Orlando Sentinel Columnist
May 18, 2005
Summer 2002. July 30 to be exact. A training exercise on the grounds of the old Florida Bible College leads to a flashover that kills two Osceola firefighters.The third anniversary is more than two months away. The accident is a reminder that even training to fight fires and save lives can have deadly consequences. There is nothing routine about being a firefighter. Earlier this month, the Chicago Tribune reported that nine Chicago firefighters were injured after getting caught in a flashover while battling a house fire. It was a flashover, a blast of superheated air that engulfs everything in its path, that claimed Osceola fire Lt. John Mickel and rookie Dallas Begg in that 2002 accident. Even as another anniversary approaches, Mickel and Begg are not forgotten. State legislators passed the Lt. John Mickel & Dallas Begg Act during the recent session. "It is my hope that by learning from such tragic events, we may honor the memory of those who have perished . . . to ensure that no lives are again taken in such a way," said Rep. John Quinones, R-Kissimmee, who sponsored the bill, which stiffens fire-training requirements.The bill is expected to become law, though it seems it would be appropriate for Gov. Jeb Bush to sign it into law on the anniversary of the accident.Mickel’s father, Keith, said he’s glad the law soon will be on the books. "I’m glad it’s taken care of," Mickel said. "The family wants to go on with life. We remember our son. We remember Dallas.
Fire is an unpredictable phenomena. We hope that much has been learned nationwide from their loss." Among the bill’s provisions is a requirement that all live fire training follow National Fire Protection Association standards. In addition, a 40-hour training program will be required for instructors of live-fire training. Each live-fire instructor must be state certified.It is one more fitting memorial to the two men.Osceola fire Chief Frank Montes de Oca said the bill will be helpful in departments that need to be reminded of the "inherently dangerous jobs that we do."Montes de Oca, who was not with the department at the time of the accident, said Osceola has developed new procedures and philosophies since 2002."Our process is night-and-day different," he said.The group in charge of such exercises has expanded from two lieutenants to a division chief, a captain and four lieutenants. The group is now known as the "training and safety" division.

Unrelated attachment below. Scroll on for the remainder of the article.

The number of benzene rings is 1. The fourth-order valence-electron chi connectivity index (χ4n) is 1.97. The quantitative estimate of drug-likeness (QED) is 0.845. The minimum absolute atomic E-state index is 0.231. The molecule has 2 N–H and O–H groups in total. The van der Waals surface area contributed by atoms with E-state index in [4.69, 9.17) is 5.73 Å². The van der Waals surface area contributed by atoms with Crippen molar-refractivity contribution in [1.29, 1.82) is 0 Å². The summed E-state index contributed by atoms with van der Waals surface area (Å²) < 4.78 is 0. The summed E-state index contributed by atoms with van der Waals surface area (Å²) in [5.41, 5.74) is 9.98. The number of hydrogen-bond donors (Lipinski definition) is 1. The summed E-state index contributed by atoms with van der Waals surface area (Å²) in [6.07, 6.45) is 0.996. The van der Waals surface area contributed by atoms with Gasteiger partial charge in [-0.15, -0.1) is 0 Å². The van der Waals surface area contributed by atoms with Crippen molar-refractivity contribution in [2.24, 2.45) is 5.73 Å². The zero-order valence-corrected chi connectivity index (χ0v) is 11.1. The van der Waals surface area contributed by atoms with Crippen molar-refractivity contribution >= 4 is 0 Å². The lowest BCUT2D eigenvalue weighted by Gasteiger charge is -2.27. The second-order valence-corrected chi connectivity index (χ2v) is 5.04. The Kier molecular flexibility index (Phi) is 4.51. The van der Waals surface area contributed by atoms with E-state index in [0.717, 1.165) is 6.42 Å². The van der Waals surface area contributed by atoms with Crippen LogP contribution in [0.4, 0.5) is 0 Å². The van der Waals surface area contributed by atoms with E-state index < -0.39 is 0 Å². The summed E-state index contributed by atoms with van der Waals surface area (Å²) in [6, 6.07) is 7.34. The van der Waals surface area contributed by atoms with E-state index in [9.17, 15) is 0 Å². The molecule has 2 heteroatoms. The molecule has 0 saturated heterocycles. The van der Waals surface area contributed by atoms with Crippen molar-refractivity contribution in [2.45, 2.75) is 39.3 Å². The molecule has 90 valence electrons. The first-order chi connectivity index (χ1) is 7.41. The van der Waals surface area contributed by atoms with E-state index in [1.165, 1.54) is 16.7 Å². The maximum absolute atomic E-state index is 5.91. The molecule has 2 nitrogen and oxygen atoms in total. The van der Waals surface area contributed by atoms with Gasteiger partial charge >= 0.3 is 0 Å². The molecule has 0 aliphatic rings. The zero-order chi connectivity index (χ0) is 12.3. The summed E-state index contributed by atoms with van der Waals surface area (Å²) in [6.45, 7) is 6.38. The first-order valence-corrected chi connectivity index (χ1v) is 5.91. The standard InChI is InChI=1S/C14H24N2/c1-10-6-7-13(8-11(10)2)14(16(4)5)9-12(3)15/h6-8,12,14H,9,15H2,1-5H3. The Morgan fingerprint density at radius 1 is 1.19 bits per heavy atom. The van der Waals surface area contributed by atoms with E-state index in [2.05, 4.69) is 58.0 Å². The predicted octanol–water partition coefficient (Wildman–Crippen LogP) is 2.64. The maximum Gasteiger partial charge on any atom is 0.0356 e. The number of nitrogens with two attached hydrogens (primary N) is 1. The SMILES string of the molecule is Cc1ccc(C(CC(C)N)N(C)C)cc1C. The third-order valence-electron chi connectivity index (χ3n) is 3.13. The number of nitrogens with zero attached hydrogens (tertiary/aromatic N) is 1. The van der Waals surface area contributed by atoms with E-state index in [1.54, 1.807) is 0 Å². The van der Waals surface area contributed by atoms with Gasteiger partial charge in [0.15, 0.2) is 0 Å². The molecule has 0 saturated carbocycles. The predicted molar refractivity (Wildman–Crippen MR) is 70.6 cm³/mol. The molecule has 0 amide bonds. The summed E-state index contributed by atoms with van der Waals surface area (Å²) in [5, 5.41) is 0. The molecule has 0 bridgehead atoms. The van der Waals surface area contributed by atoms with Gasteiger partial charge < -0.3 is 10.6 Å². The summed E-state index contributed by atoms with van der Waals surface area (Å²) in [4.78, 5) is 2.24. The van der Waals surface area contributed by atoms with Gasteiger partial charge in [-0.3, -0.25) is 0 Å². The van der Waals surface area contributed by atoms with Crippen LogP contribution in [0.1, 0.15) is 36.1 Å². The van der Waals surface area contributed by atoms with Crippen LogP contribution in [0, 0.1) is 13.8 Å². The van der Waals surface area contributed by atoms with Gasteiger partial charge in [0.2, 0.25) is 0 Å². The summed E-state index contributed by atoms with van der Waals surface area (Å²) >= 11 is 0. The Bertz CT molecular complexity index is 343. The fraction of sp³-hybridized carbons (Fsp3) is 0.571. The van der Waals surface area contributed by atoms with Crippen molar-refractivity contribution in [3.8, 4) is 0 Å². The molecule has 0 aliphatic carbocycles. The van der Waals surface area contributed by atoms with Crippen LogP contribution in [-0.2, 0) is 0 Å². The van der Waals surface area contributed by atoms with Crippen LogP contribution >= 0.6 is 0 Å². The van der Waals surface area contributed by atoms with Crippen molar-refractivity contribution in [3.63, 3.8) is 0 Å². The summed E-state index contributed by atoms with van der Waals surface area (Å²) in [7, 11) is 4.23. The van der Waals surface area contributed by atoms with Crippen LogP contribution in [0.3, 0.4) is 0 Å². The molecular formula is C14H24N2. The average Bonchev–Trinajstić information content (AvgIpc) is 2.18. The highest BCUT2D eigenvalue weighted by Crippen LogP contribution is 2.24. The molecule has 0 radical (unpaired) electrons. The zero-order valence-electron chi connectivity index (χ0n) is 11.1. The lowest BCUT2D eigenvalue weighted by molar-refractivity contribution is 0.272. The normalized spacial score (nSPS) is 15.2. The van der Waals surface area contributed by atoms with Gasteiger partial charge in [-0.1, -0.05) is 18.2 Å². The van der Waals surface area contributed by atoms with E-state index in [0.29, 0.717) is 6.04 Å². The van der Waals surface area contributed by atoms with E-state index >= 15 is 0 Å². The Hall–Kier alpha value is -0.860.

Meanwhile, a golf tournament in the memory of the fallen firefighters will be at Remington Golf Club on July 24. Money from the fund-raiser will send candidates to the fire academy. The pain is still present when Keith Mickel speaks."I’ve learned to go on," he said. "There are days not as good as others. Other days are fine. Then one day comes along and it’s a cry day. A particular thing triggers an emotion and you recall you won’t have it again. It makes me melancholy." The pain never goes away, but as much as it may hurt, it also helps us remember those who made the ultimate sacrifice one summer day that was anything but routine.